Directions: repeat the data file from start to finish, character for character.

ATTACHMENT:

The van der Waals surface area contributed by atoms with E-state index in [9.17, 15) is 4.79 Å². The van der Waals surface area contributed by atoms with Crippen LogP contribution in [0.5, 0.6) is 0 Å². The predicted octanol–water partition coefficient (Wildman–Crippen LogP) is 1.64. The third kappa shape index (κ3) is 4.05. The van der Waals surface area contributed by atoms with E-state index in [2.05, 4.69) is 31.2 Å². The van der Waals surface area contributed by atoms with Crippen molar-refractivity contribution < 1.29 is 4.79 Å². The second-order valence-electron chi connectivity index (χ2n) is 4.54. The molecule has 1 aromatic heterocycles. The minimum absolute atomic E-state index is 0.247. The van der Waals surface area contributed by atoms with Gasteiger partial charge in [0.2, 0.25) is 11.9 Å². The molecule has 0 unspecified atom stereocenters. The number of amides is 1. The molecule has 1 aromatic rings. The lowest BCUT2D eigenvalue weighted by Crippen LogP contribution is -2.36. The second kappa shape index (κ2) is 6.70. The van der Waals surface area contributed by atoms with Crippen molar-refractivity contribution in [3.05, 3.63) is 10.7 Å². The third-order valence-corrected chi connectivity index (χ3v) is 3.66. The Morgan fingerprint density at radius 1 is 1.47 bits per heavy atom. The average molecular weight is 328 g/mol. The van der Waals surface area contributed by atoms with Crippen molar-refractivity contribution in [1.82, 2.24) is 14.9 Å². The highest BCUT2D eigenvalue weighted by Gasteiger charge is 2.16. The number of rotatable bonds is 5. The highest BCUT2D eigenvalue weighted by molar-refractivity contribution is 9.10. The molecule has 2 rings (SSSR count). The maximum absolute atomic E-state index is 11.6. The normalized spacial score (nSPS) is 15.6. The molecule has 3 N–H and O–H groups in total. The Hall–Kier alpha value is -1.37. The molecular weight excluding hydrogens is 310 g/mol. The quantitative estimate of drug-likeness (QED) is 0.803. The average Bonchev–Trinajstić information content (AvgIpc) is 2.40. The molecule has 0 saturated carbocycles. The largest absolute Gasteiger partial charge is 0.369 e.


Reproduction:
The van der Waals surface area contributed by atoms with E-state index in [9.17, 15) is 4.79 Å². The van der Waals surface area contributed by atoms with Crippen LogP contribution in [0.5, 0.6) is 0 Å². The predicted octanol–water partition coefficient (Wildman–Crippen LogP) is 1.64. The third kappa shape index (κ3) is 4.05. The van der Waals surface area contributed by atoms with E-state index in [2.05, 4.69) is 31.2 Å². The van der Waals surface area contributed by atoms with Crippen molar-refractivity contribution < 1.29 is 4.79 Å². The second-order valence-electron chi connectivity index (χ2n) is 4.54. The molecule has 1 aromatic heterocycles. The minimum absolute atomic E-state index is 0.247. The van der Waals surface area contributed by atoms with Gasteiger partial charge in [0.2, 0.25) is 11.9 Å². The molecule has 0 unspecified atom stereocenters. The number of amides is 1. The molecule has 1 aromatic rings. The lowest BCUT2D eigenvalue weighted by Crippen LogP contribution is -2.36. The second kappa shape index (κ2) is 6.70. The van der Waals surface area contributed by atoms with Crippen molar-refractivity contribution in [3.05, 3.63) is 10.7 Å². The third-order valence-corrected chi connectivity index (χ3v) is 3.66. The Morgan fingerprint density at radius 1 is 1.47 bits per heavy atom. The average molecular weight is 328 g/mol. The van der Waals surface area contributed by atoms with Crippen molar-refractivity contribution in [1.82, 2.24) is 14.9 Å². The highest BCUT2D eigenvalue weighted by Gasteiger charge is 2.16. The number of rotatable bonds is 5. The highest BCUT2D eigenvalue weighted by molar-refractivity contribution is 9.10. The molecule has 2 rings (SSSR count). The maximum absolute atomic E-state index is 11.6. The normalized spacial score (nSPS) is 15.6. The molecule has 3 N–H and O–H groups in total. The Hall–Kier alpha value is -1.37. The molecular weight excluding hydrogens is 310 g/mol. The quantitative estimate of drug-likeness (QED) is 0.803. The average Bonchev–Trinajstić information content (AvgIpc) is 2.40. The molecule has 0 saturated carbocycles. The largest absolute Gasteiger partial charge is 0.369 e.